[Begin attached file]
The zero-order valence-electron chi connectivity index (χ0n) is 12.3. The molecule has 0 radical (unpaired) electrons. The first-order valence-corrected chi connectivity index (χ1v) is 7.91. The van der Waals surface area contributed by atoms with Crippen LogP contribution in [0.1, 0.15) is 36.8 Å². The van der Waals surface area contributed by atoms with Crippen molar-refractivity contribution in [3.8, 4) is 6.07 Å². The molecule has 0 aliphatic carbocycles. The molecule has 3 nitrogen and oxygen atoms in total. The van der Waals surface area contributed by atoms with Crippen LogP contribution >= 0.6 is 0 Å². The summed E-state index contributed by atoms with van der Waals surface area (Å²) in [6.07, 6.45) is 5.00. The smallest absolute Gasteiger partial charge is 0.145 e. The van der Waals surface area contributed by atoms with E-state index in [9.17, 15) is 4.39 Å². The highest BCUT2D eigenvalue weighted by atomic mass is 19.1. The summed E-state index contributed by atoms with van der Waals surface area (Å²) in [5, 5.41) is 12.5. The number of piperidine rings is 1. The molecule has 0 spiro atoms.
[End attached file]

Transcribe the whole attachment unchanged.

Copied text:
The zero-order valence-electron chi connectivity index (χ0n) is 12.3. The molecule has 0 radical (unpaired) electrons. The first-order valence-corrected chi connectivity index (χ1v) is 7.91. The van der Waals surface area contributed by atoms with Crippen LogP contribution in [0.1, 0.15) is 36.8 Å². The van der Waals surface area contributed by atoms with Crippen molar-refractivity contribution in [3.8, 4) is 6.07 Å². The molecule has 0 aliphatic carbocycles. The molecule has 3 nitrogen and oxygen atoms in total. The van der Waals surface area contributed by atoms with Crippen LogP contribution >= 0.6 is 0 Å². The summed E-state index contributed by atoms with van der Waals surface area (Å²) in [6.07, 6.45) is 5.00. The smallest absolute Gasteiger partial charge is 0.145 e. The van der Waals surface area contributed by atoms with E-state index in [9.17, 15) is 4.39 Å². The highest BCUT2D eigenvalue weighted by atomic mass is 19.1. The summed E-state index contributed by atoms with van der Waals surface area (Å²) in [5, 5.41) is 12.5. The number of piperidine rings is 1. The molecule has 0 spiro atoms.